Scanner Sombre Review
Scanner Sombre is one of those games that’s almost impossible to explain, and do it justice. If I had to describe the game in one word, that word would certainly be “psychedelic”, as Scanner Sombre feels very much like the midway point between a cave exploration game, and a drug simulation, with its massive array of ever-changing neon colors, guiding you through your maze.
Scanner Sombre’s primary gameplay mechanic lies in your character’s ability to place colorful dots onto the walls of an otherwise pitch black cave. Without the dots, you’re blind, but with them, you slowly begin to piece together the entire cave system, and can easily find your way through. This creates a gameplay loop, more unique and mesmerizing than anything else I’ve seen in a video game, and often gives off the wonderful feeling of being trapped in a Georges Seurat painting.
The goal of the game is extremely simple: make your way through the cave. There are no real enemies, and very little to deter you from your goal. This is about where I would normally explain the “catch”, but really… there is none. Scanner Sombre is an intensely easy, intensely relaxing game, with extremely few opportunities to fail. Add that to the game’s beautiful soundtrack, consistent pacing, and extremely short length, of only about two to three hours, and you have a perfect casual experience. Sure, the game won’t challenge you in the traditional sense, but its gorgeous style, and the pure charm of mapping out a cave by luminescentally painting its walls should be more than enough to hold your attention. But if not for that, then maybe the dark and intriguing story, full of interesting twists.
It should be considered an accomplishment in its own right that this game manages to tell such a compelling story, with no dialogue aside from your character’s occasional muttering to himself. While these mutterings do clear up a large amount of the story, they leave so much more up to the imagination, and for the game’s settings to silently reveal. Yes, while your character does explain a good portion of the plot, it quickly becomes obvious that he’s just as curious as you, as both the character and the player work to unravel the mysteries of this strange system of caves, with so many questions being brought up naturally. “Where am I?” “Is this really just a cave?” “Who built these strange structures?”, and, potentially most chilling, “Am I alone?”.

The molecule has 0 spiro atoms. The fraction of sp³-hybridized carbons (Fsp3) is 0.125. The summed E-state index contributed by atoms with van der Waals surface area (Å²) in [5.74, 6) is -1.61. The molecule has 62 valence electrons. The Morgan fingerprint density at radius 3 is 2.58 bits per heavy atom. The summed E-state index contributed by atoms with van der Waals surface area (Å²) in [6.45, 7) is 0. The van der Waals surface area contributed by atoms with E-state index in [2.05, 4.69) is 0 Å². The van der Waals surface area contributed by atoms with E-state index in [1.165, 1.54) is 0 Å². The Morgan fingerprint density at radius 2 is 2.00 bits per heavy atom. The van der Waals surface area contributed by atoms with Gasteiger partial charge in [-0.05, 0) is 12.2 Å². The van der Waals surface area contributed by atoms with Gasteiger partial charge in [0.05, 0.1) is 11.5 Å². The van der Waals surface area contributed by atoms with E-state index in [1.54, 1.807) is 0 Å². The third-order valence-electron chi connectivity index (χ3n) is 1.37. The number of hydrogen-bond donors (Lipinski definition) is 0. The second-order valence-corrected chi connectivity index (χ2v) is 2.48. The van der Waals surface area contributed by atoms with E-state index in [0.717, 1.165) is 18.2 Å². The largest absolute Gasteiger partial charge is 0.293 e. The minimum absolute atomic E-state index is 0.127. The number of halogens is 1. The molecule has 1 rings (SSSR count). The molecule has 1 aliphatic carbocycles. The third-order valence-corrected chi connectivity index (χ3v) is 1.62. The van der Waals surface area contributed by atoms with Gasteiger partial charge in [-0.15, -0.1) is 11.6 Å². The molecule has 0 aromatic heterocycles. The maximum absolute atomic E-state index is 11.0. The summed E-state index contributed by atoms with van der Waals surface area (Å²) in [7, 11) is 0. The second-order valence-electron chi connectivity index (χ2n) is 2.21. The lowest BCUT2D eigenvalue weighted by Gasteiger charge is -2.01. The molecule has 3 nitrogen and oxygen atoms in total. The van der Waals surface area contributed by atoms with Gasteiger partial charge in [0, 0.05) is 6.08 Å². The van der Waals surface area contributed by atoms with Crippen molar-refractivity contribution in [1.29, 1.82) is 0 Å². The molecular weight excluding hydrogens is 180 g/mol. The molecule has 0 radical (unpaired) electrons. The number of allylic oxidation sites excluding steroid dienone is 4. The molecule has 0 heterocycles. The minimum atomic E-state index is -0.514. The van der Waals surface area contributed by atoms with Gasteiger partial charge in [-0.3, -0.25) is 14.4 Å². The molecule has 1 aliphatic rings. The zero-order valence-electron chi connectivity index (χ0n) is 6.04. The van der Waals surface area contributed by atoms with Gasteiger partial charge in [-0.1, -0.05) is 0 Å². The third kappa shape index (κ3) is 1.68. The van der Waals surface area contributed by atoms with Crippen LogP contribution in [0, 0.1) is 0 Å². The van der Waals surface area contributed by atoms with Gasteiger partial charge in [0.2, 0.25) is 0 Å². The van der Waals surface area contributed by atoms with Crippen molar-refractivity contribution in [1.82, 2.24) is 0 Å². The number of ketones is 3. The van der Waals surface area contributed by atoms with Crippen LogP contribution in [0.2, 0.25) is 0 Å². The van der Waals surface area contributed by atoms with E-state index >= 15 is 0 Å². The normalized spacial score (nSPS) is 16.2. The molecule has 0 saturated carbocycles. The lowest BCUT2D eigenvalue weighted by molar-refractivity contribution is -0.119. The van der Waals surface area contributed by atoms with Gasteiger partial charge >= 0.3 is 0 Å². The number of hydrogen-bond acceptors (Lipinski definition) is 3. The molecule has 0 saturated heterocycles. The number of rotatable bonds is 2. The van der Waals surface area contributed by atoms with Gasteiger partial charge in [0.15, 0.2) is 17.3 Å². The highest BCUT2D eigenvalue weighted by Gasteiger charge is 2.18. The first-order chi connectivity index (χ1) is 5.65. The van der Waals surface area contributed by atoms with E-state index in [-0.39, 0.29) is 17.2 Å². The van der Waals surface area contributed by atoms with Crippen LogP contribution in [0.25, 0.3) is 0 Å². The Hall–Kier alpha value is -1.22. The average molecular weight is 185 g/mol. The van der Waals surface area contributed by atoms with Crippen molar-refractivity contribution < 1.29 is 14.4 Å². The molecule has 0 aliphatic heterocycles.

Yes, the question of whether or not you’re the only person wandering about the cave is constantly looming over your head; sometimes in a legitimately creepy way. Though, the game is so short, and has such an interesting story, that I think it would be best to leave those questions up to you to discover for yourself.
Back to general gameplay, the game is extremely simple. You can walk, jump, look around, use your scanner and its various powerups and attachments, and that’s it. I would have enjoyed a bit more control over my character, such as with a crouch, or “walk slower” button, but it was never much of an issue, as the game was appropriately designed around its limited options, and never posed more than an extremely mild annoyance.